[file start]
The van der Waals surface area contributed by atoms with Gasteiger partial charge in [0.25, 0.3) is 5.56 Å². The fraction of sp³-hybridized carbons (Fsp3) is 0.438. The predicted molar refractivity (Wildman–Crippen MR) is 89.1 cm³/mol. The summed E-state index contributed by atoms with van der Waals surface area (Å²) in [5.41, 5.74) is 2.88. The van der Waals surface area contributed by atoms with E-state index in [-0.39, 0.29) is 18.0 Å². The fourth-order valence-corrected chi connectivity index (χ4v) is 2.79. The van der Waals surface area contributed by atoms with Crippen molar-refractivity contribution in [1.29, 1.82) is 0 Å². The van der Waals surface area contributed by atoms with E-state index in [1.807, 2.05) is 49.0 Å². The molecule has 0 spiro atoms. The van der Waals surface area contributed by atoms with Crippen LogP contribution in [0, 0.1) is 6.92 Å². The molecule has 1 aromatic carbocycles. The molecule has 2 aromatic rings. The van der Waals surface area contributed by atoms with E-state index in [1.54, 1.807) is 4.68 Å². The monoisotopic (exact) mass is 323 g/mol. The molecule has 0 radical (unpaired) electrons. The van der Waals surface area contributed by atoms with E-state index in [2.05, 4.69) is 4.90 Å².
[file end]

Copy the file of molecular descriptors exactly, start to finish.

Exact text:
The van der Waals surface area contributed by atoms with Gasteiger partial charge in [0.25, 0.3) is 5.56 Å². The fraction of sp³-hybridized carbons (Fsp3) is 0.438. The predicted molar refractivity (Wildman–Crippen MR) is 89.1 cm³/mol. The summed E-state index contributed by atoms with van der Waals surface area (Å²) in [5.41, 5.74) is 2.88. The van der Waals surface area contributed by atoms with E-state index in [-0.39, 0.29) is 18.0 Å². The fourth-order valence-corrected chi connectivity index (χ4v) is 2.79. The van der Waals surface area contributed by atoms with Crippen molar-refractivity contribution in [1.29, 1.82) is 0 Å². The van der Waals surface area contributed by atoms with E-state index in [1.807, 2.05) is 49.0 Å². The molecule has 0 spiro atoms. The van der Waals surface area contributed by atoms with Crippen LogP contribution in [0, 0.1) is 6.92 Å². The molecule has 1 aromatic carbocycles. The molecule has 2 aromatic rings. The van der Waals surface area contributed by atoms with E-state index in [1.54, 1.807) is 4.68 Å². The monoisotopic (exact) mass is 323 g/mol. The molecule has 0 radical (unpaired) electrons. The van der Waals surface area contributed by atoms with E-state index in [2.05, 4.69) is 4.90 Å².